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Local students work to maintain Stone Valley Trail

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POTSDAM - Potsdam is fortunate to have a first-class hiking area on its doorstep – Stone Valley, 15 minutes south of town.

Established in the 1970’s, it is a collaboration of the landowners, Brookfield Renewable Energy, St Lawrence County, and the town of Colton, which provides access.

The trail coordinator, who plans and manages the trail network, is Mark Simon of SUNY Potsdam’s Wilderness Education program. Mark is also on the organizing committee of the Laurentian Chapter of the Adirondack Mountain Club (ADK) and maintains close contact with other schools in the area and other outdoor clubs including the St. Lawrence Mountain Bike Association (SLMBA).

All year long Mark and a few of his colleagues carry out minor repairs, inspect the trail system and plan a maintenance blitz in October. On a recent weekend more than 50 students from area colleges and a number of local residents, guided by a handful of Mark’s crew leaders, conducted a large-scale improvement of the area.

Early Saturday morning, two crews of students from the Wilderness Education program tackled a stretch of the East Side River Trail, which runs alongside the Raquette River from Colton to Browns Bridge.

The segment featured an extremely steep sideways slope toward the fast-moving, powerful Raquette some 50 feet below, a safety hazard that was compounded by many slippery tree roots crossing the trail. The crews broke up and removed many of the roots using pulaskis (special tools resembling an ax and an adze, originally developed for wilderness firefighting); placed large tree trunks on the downhill side to provide a base; and filled in the trail with gravel, sand, and earth. After several hours’ work, the treacherous slant was replaced by level, high-quality trail.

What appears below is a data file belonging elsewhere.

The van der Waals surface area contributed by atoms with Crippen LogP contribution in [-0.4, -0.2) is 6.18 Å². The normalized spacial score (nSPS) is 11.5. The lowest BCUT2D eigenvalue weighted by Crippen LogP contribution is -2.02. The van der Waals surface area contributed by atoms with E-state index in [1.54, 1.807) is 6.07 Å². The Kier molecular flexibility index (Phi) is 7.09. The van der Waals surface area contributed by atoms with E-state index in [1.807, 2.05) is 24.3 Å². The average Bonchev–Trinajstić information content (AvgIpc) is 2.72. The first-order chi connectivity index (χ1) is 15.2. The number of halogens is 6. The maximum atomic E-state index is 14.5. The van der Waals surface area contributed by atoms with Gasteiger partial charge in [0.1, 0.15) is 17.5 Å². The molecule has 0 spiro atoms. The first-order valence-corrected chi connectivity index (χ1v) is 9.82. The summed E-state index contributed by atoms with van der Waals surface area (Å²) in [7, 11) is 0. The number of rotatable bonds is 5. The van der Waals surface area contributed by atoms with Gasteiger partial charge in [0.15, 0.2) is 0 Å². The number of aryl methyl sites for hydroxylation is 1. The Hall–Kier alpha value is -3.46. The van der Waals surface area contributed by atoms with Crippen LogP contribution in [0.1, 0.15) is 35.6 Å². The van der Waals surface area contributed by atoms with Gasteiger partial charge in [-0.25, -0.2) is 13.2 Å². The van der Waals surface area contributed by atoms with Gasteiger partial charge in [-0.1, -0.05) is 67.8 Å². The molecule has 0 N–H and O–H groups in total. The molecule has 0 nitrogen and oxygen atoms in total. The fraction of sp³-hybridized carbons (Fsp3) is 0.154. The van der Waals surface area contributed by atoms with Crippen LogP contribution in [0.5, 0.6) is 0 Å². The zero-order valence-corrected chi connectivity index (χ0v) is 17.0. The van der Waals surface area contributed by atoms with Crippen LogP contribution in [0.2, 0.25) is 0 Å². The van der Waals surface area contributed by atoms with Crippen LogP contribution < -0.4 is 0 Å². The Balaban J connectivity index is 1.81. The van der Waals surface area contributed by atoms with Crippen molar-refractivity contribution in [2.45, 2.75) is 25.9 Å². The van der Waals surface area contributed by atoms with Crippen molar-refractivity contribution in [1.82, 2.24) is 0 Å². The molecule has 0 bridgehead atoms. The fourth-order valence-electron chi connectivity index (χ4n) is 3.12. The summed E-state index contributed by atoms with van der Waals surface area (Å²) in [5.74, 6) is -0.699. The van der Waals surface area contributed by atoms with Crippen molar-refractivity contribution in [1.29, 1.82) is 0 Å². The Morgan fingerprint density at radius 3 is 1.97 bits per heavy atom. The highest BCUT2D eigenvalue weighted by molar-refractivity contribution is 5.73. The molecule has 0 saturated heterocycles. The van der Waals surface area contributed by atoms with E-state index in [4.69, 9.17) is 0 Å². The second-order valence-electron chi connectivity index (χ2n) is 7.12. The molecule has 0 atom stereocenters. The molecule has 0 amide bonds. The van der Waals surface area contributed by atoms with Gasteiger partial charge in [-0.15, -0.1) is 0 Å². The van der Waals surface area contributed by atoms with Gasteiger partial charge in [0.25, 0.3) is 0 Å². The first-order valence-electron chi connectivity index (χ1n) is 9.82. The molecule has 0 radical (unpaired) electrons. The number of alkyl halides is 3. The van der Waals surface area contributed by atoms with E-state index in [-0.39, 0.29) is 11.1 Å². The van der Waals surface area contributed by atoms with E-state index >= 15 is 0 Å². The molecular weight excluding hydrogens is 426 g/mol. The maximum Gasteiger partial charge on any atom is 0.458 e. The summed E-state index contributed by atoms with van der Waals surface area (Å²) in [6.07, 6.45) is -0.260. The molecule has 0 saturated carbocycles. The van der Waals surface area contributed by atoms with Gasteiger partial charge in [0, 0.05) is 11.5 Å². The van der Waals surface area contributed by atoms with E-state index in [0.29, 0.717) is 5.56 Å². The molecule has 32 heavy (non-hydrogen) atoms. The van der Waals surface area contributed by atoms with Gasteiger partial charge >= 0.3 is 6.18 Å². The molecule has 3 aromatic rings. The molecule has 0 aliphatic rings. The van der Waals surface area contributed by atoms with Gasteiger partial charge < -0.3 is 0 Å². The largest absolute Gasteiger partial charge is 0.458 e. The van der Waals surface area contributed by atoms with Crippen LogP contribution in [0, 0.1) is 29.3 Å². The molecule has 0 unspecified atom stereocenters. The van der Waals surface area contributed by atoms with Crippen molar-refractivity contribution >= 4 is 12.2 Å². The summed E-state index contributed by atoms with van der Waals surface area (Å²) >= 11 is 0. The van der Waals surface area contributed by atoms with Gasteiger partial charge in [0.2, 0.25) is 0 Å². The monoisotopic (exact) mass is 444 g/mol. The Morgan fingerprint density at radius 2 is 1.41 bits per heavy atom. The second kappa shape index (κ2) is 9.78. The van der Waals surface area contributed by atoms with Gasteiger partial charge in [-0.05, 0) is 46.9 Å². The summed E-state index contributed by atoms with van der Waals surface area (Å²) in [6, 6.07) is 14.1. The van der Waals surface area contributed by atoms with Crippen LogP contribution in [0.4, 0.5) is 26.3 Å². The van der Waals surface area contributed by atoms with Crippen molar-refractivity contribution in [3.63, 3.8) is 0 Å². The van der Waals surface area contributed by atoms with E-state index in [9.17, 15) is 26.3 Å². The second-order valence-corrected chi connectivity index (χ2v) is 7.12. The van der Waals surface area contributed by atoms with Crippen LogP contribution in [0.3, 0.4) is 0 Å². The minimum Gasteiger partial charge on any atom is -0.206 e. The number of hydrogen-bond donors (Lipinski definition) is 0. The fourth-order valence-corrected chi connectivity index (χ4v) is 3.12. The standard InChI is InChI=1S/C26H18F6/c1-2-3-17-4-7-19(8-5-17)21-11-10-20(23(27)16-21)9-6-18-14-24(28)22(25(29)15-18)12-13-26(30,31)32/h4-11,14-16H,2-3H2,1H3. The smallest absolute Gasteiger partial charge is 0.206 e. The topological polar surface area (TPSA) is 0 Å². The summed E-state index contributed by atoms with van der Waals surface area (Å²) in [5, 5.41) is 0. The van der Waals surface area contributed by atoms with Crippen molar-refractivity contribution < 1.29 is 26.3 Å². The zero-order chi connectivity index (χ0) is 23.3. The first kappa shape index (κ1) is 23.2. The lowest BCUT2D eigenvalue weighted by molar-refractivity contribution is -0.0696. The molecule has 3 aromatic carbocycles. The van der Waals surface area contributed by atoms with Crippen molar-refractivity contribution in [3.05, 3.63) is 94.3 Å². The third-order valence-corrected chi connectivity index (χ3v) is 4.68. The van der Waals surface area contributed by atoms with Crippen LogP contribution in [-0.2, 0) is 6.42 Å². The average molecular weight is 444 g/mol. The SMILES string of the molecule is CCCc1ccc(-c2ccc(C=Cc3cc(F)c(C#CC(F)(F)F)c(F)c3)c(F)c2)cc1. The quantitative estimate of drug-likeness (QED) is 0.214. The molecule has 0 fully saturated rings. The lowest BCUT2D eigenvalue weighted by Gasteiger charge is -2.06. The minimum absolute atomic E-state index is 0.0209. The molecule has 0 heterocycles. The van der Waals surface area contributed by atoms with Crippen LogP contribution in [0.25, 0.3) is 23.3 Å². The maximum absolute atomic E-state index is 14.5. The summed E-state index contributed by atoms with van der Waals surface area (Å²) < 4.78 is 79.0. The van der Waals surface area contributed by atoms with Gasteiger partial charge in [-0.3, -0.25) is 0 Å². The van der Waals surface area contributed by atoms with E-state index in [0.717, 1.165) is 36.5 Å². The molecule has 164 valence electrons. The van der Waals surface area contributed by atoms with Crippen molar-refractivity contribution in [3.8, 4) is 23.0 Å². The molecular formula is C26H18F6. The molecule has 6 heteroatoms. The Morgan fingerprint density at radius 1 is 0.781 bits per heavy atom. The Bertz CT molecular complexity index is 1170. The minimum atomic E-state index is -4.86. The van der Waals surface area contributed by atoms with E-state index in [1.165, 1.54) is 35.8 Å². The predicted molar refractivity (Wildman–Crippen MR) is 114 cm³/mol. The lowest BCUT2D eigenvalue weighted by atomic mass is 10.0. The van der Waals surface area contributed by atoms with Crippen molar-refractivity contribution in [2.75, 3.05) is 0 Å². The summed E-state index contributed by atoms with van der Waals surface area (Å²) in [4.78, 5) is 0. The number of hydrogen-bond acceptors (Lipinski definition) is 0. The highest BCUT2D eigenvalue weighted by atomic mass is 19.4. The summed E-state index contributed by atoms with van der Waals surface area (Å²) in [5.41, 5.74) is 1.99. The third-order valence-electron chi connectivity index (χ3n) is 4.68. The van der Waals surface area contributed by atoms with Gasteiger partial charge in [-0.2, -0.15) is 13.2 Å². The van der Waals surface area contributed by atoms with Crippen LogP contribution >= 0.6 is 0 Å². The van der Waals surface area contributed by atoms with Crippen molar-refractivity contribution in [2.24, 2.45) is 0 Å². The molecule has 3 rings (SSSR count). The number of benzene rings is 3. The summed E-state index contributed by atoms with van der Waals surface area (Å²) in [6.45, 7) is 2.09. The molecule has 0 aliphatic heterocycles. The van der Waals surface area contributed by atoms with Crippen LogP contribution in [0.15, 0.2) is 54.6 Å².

The crews climbed back up the slope to the Lenny Road and set off for their afternoon assignments, grabbing a sandwich on the way. A couple of the more-experienced Wilderness Education students assumed the role of student crew leaders for some projects at the south end of the trail near the Colton fire station, where they were joined by a large crew from the faculty of Environmental Studies.

Some students moved down the trail rectifying single-point or short-stretch problems on the trail. These included, for example, widening the trail where it ran along the side of a steep embankment and creating drainage channels to prevent pooling of water on the trail. One crew refurbished a long, low-level “bog bridge” that crosses a low point of the trail. A number of bridge deck planks had rotted to the point of being dangerous. These were removed with crowbars and new planks were shaped to fit and nailed into place.

Other crews were out simultaneously working on other projects. A few students and area residents cleaned up trash along the Lenny Road.

A crew from SUNY Canton joined Ben Yandeau in continuing a summer of work that has gone into constructing a new mountain bike trail on County land adjacent Stone Valley. Bob Dowman and a SLMBA crew carried out maintenance of a mountain bike trail on The Ledges, an area high above the river on the east side of the Lenny Road.

Work continued on into Sunday. The second day’s activities focused on general maintenance, including removal of unwanted brush from the sides of trails in some places, and in other places the deliberate placement of brush to conceal unwanted paths and discourage access that would cause erosion. The weekend ended with a Harvest Party late on Sunday afternoon.

The ADK Laurentian Chapter is running a special program for SUNY Potsdam students this year to encourage them to appreciate wilderness conservation and to enjoy the outdoors. It is already clear that many of the students themselves are well-equipped to become leaders in this program, and leadership training to enable that will happen soon.

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